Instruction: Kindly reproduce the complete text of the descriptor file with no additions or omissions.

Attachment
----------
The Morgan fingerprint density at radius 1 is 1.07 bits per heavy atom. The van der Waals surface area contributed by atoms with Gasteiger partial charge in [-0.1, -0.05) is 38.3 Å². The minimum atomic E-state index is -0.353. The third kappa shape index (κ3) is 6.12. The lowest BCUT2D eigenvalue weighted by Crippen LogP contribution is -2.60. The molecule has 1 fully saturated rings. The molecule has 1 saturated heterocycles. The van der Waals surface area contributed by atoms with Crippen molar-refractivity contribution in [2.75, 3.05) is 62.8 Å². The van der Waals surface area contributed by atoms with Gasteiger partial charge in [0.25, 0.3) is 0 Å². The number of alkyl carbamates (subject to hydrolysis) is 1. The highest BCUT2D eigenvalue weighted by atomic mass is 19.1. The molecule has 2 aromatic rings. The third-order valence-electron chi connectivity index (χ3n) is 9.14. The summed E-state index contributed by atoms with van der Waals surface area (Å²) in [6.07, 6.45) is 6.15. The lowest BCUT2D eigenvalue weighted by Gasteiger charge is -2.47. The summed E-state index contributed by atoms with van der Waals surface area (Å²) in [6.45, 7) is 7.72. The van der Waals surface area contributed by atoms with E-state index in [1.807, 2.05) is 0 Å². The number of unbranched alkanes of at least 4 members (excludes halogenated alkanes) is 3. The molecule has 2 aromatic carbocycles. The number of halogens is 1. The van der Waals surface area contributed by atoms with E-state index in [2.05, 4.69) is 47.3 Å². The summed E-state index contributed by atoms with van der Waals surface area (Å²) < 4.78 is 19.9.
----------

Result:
The Morgan fingerprint density at radius 1 is 1.07 bits per heavy atom. The van der Waals surface area contributed by atoms with Gasteiger partial charge in [-0.1, -0.05) is 38.3 Å². The minimum atomic E-state index is -0.353. The third kappa shape index (κ3) is 6.12. The lowest BCUT2D eigenvalue weighted by Crippen LogP contribution is -2.60. The molecule has 1 fully saturated rings. The molecule has 1 saturated heterocycles. The van der Waals surface area contributed by atoms with Crippen molar-refractivity contribution in [2.75, 3.05) is 62.8 Å². The van der Waals surface area contributed by atoms with Gasteiger partial charge in [0.25, 0.3) is 0 Å². The number of alkyl carbamates (subject to hydrolysis) is 1. The highest BCUT2D eigenvalue weighted by atomic mass is 19.1. The molecule has 2 aromatic rings. The third-order valence-electron chi connectivity index (χ3n) is 9.14. The summed E-state index contributed by atoms with van der Waals surface area (Å²) in [6.07, 6.45) is 6.15. The lowest BCUT2D eigenvalue weighted by Gasteiger charge is -2.47. The summed E-state index contributed by atoms with van der Waals surface area (Å²) in [6.45, 7) is 7.72. The van der Waals surface area contributed by atoms with E-state index in [1.807, 2.05) is 0 Å². The number of unbranched alkanes of at least 4 members (excludes halogenated alkanes) is 3. The molecule has 2 aromatic carbocycles. The number of halogens is 1. The van der Waals surface area contributed by atoms with E-state index in [2.05, 4.69) is 47.3 Å². The summed E-state index contributed by atoms with van der Waals surface area (Å²) < 4.78 is 19.9.